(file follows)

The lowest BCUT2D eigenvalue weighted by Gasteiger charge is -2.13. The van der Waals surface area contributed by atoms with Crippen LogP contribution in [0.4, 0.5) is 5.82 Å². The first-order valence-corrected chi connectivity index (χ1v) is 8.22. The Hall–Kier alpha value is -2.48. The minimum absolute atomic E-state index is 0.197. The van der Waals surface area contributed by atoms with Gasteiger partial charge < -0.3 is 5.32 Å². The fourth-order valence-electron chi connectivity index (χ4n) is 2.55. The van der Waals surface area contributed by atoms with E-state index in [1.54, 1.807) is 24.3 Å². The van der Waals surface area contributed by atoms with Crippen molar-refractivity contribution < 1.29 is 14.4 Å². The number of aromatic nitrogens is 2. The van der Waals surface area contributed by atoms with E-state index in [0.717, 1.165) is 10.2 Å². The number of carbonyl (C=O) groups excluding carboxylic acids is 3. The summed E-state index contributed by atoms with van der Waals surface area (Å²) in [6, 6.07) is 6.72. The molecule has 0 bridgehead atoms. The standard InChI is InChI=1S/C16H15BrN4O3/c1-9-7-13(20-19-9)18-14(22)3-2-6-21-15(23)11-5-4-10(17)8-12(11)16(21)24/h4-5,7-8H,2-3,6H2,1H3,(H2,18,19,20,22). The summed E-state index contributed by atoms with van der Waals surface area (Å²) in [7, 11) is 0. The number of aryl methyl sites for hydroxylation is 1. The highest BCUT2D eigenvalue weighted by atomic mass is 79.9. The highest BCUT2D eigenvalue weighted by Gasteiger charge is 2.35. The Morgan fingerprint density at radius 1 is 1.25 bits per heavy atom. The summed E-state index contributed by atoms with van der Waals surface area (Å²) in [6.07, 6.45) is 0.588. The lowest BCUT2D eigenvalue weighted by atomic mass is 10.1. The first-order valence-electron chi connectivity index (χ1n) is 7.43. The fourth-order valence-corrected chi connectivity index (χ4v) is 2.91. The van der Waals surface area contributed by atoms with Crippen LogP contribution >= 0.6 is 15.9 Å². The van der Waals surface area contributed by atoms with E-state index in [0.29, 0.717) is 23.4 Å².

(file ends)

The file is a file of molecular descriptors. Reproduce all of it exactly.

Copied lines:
The lowest BCUT2D eigenvalue weighted by Gasteiger charge is -2.13. The van der Waals surface area contributed by atoms with Crippen LogP contribution in [0.4, 0.5) is 5.82 Å². The first-order valence-corrected chi connectivity index (χ1v) is 8.22. The Hall–Kier alpha value is -2.48. The minimum absolute atomic E-state index is 0.197. The van der Waals surface area contributed by atoms with Gasteiger partial charge < -0.3 is 5.32 Å². The fourth-order valence-electron chi connectivity index (χ4n) is 2.55. The van der Waals surface area contributed by atoms with E-state index in [1.54, 1.807) is 24.3 Å². The van der Waals surface area contributed by atoms with Crippen molar-refractivity contribution < 1.29 is 14.4 Å². The number of aromatic nitrogens is 2. The van der Waals surface area contributed by atoms with E-state index in [0.717, 1.165) is 10.2 Å². The number of carbonyl (C=O) groups excluding carboxylic acids is 3. The summed E-state index contributed by atoms with van der Waals surface area (Å²) in [6, 6.07) is 6.72. The molecule has 0 bridgehead atoms. The standard InChI is InChI=1S/C16H15BrN4O3/c1-9-7-13(20-19-9)18-14(22)3-2-6-21-15(23)11-5-4-10(17)8-12(11)16(21)24/h4-5,7-8H,2-3,6H2,1H3,(H2,18,19,20,22). The summed E-state index contributed by atoms with van der Waals surface area (Å²) in [7, 11) is 0. The number of aryl methyl sites for hydroxylation is 1. The highest BCUT2D eigenvalue weighted by atomic mass is 79.9. The highest BCUT2D eigenvalue weighted by Gasteiger charge is 2.35. The Morgan fingerprint density at radius 1 is 1.25 bits per heavy atom. The summed E-state index contributed by atoms with van der Waals surface area (Å²) in [6.07, 6.45) is 0.588. The lowest BCUT2D eigenvalue weighted by atomic mass is 10.1. The first-order valence-electron chi connectivity index (χ1n) is 7.43. The fourth-order valence-corrected chi connectivity index (χ4v) is 2.91. The van der Waals surface area contributed by atoms with Crippen LogP contribution >= 0.6 is 15.9 Å². The van der Waals surface area contributed by atoms with E-state index in [0.29, 0.717) is 23.4 Å².